Dimitri Letov: Day 1

I sat staring at the blank, white-washed walls of the town hall. I could hear cries from the other room. The other tribute had people coming to see her. Me? I had no one it seemed. The guard even looked a little sorry for me. I hated that, hated sympathy. Then someone stumbled into the room.

“Well, Didn't think it'd actually happen,” Dad said with a harsh laugh, stumbling his way onto the wooden bench and collapsing next to me.

“I hope you have some kind of plan, or your dead kid” He continued before taking a long gulp from a flask. He reeked of alcohol and piss and at that point I'd had enough.

“Unless you have something useful to say Dad, leave.” He turned wide-eyes on me before laughing.

“I guess if you were going to choose a time to grow a backbone, now wouldn't be the worst. You'll need it,” With that Dad stood up and moved to the door, pausing when he had a hand gripping the handle.

“Come back.” He whispered before opening the door and leaving. It closed with a soft sound and even though I didn't want to, I could feel hot tears running down my cheeks. How dare he. After being nothing but a useless wreck of a man shouting curse words my way. How dare he suddenly turn around and give a damn.
After that everything was a blur. Being dressed up for other people amusement; trying strange food who's taste eluded me in my depression; training and getting a six. None of it mattered at the end of the day as far as I was concerned. Then I was under it. The arena. And the platform was rising and the countdown was blaring in my ears. I felt my skin scream the moment the harsh wind snapped past my cheeks. Each snowdrop that touched my skin felt like a needle point. But I knew that without these clothes it'd be ten times worse.

“30.” I needed some kind of plan, and I needed it now.

“20.” I could not freeze, that would be a death sentence. I looked around me, taking in the others faces. I'd seen them in training and on the screen as they'd been scored. Complete strangers because I hadn't had the guts to approach a single one of them. I was supposed to kill them, or be killed myself.

“10.” I flexed a little and prepared to move. I wasn't a fast runner but I could at least grab one of the nearer backpack and run away. I tried not to worry too much that my only advantage of being a good swimmer was effectively torn from me in this winter wasteland.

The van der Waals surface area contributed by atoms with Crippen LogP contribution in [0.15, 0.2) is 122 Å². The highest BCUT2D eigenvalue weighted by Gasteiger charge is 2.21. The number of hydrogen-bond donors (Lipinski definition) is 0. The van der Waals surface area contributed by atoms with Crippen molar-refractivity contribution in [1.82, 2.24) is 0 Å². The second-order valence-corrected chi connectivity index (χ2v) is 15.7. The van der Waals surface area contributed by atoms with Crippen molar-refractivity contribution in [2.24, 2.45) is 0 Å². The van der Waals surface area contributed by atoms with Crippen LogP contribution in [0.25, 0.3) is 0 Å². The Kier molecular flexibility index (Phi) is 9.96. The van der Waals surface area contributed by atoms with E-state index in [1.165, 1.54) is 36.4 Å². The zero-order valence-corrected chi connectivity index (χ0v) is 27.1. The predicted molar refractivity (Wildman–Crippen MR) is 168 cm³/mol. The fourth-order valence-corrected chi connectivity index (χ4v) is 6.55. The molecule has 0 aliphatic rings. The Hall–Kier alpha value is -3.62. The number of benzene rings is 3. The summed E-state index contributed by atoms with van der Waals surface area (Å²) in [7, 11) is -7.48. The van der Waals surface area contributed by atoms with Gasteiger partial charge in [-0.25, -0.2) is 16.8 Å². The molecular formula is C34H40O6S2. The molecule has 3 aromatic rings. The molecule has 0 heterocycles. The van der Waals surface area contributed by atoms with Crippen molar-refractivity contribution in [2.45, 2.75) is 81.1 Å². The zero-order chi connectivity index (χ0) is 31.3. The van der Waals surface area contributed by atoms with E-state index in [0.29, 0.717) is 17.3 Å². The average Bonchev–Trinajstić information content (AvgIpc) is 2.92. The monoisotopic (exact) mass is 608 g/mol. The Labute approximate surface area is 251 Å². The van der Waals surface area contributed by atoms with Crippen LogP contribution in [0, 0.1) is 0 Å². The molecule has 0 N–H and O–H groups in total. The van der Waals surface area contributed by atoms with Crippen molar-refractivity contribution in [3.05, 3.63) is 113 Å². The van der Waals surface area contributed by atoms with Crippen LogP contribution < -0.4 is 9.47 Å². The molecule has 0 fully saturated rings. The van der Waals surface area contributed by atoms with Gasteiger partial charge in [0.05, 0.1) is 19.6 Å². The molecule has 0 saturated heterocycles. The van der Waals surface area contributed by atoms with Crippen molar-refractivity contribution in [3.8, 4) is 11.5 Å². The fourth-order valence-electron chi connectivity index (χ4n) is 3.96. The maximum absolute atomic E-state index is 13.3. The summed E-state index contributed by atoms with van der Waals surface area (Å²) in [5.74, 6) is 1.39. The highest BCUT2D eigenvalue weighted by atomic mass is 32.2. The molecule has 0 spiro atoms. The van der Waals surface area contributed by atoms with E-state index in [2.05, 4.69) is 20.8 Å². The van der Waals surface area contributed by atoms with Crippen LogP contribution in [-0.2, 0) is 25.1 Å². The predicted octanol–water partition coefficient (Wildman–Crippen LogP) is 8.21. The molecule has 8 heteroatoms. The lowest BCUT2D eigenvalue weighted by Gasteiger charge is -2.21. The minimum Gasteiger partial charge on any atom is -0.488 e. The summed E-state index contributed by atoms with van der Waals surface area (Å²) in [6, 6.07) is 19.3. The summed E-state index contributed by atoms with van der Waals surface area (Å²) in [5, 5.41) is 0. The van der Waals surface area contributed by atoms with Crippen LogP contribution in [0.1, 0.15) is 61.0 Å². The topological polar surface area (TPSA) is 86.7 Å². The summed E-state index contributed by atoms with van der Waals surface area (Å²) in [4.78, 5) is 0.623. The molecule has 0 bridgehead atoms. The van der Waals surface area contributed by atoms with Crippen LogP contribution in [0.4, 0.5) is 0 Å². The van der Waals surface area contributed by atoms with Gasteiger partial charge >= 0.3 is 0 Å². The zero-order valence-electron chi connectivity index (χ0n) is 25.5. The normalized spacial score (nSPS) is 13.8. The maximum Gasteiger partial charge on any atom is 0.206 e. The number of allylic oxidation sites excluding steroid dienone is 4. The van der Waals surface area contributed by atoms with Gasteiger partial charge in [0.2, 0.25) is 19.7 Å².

“5.” Now or never. The horn sounded telling us to go and everything snapped into focus. Everyone moved in sync, some running towards the cornucopia, others towards the safety of the trees. I wanted to join them but knew I'd need something to keep me alive. I watched in horror as one person descended on another. I had to get out of there, and fast. I grabbed the backpack, a plain black thing and ran. I felt something fly past my arm and bit down the urge to yelp in pain. I didn't look back, too scared that whoever had attacked me would be following. I found a tallish tree and began climbing. At least up here I could see my enemies coming. But no one was within eyesight. I was alone. I couldn't figure out if that was a good thing or not.

I opened the backpack to see what was in there. A small dagger. It wasn't very sharp but it was better than being defenceless. A pack of match's. I just needed to search ages for wood that wasn't damp. A simple pot. So that with the matches meant I could in theory melt ice down to water. That helped relieve my stress a little. Because I knew trying to just eat ice for water was a bad idea. It brought your body temperature down and that was the last thing any tribute needed in this place.

I heard a small tinkering sound and looked up to see something floating towards me. That couldn't be meant for me. I hadn't even bothered in the interviewed and didn't expect a sponsor. Yet it floated and landed right in front of me. I didn't hesitate though I muttered a thank you to the wind. The boots were huge and the spikes sticking out from the bottom was huger still, as big as my forearm. I pulled them on, noting that they kept my feet warmer than the boots I'd been given did. Then I climbed back down the tree, finding it a lot easier with the boots. Though anyone pursuing me would have a pretty easy trail to follow. But I doubted they'd follow me up a mountain.

The End

233 comments about this exercise Feed